Based on the accounts so far, it appears the coup may not even have been planned, it may have been spontaneous, arising from an argument between the military and the government at a meeting to discuss the handling of the Tuareg rebellion in the north. However, the groundwork for a coup was all in place, including the education of its leader:

Mali’s Tuareg rebels advance as world condemns coup

The green-beret mid-ranking captain, [Captain Amadou Sanogo] who speaks with a raspy voice, also revealed he had spent much time at training programmes in the United States, in Georgia and at the Marine Corps base in Quantico, Virginia.
He said he was trained under a US scholarship as an English instructor

And from another source:

Sanogo, who said he had received “training from U.S. Marines and intelligence”, said, he would not remain in power but refused to give a timeframe for restoring civilian rule.

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The report from McClatchy also adds:

"Mali is what many consider the poster child for democracy in West Africa. It is also an aid darling. What are all these donor countries going to do? It's completely unclear," said Benjamin Soares, a Mali expert at the African Studies Center in Leiden, the Netherlands.

"Of course, there is a long history of coups in the region. Western donors usually say they won't deal with these governments, but they almost always eventually do so," Soares said.

The U.S. military has supported the Mali military extensively over the past decade, and the country has become a significant partner in the U.S. efforts to curb North Africa's shadowy al Qaida affiliate, al Qaida in the Islamic Maghreb, or AQIM.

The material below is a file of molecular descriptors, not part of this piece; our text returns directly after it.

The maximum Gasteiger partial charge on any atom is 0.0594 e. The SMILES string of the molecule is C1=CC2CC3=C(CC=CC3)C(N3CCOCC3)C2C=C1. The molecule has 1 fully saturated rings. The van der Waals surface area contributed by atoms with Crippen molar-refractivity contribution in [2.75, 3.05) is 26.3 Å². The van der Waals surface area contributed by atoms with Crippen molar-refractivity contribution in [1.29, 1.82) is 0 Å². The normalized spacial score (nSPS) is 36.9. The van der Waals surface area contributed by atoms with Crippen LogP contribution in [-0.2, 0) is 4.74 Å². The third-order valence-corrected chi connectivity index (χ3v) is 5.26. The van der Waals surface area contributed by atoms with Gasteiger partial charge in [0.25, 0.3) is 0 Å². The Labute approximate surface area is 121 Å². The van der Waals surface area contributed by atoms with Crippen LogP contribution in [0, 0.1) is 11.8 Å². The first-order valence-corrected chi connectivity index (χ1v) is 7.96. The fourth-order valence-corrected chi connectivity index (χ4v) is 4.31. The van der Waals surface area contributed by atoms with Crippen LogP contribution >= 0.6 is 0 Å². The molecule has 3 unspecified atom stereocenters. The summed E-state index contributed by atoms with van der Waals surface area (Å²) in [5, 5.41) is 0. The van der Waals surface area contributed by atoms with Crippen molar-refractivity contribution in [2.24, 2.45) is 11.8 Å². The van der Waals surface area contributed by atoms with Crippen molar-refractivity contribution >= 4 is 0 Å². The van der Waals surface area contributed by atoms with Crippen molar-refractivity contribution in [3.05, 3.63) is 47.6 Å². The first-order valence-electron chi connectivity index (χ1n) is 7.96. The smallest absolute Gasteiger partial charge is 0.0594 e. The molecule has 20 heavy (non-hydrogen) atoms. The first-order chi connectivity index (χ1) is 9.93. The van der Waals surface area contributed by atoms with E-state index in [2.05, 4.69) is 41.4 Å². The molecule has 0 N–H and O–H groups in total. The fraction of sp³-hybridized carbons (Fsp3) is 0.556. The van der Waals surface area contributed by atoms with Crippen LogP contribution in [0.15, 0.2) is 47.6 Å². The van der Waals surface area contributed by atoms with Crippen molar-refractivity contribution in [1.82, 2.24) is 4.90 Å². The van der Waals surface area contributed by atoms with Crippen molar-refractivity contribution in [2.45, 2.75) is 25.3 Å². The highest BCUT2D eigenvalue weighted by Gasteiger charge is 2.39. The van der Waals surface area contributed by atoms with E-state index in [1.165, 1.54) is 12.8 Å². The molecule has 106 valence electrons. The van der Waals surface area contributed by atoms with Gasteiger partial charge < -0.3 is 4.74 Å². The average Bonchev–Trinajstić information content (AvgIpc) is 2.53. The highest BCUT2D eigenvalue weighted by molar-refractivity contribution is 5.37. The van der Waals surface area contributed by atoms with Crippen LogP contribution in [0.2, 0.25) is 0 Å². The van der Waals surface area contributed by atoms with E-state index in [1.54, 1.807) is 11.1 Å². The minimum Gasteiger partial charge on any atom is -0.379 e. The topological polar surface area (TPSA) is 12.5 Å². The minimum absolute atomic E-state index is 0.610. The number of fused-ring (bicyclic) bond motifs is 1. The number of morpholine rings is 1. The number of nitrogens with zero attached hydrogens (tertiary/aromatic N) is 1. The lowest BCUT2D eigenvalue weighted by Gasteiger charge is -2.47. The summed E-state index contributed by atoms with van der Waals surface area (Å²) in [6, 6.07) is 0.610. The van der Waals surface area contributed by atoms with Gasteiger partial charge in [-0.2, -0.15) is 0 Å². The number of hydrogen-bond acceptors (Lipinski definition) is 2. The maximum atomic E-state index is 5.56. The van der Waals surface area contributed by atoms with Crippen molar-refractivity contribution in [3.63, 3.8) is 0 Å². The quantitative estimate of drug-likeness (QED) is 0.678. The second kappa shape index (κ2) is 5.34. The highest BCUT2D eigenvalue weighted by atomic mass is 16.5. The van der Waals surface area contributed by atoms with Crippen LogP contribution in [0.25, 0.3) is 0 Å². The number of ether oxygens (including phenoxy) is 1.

In addition to its involvement in the International Military Education and Training program, Mali has also participated in the Trans Sahara Counter Terrorism Partnership, which is intended to strengthen bilateral military ties with the U.S. and supports counterterrorism coordination across the region's different militaries. Mali also recently hosted U.S. soldiers in a joint logistical exercise named Atlas Accord 12.

"We have regularly had small teams traveling in and out of Mali to conduct specific training that has been requested by the Malian government and military," said Nicole Dalrymple, a spokeswoman for the Africa Command, known as Africom, in an emailed response to questions.

Renner said in her email that the U.S. government "provided almost $138 million dollars in foreign assistance for Mali." Most of that money went to development assistance and global health programs. About $600,000 was allocated for military training. The overall allocation had been expected to rise this year to about $144 million, Renner said.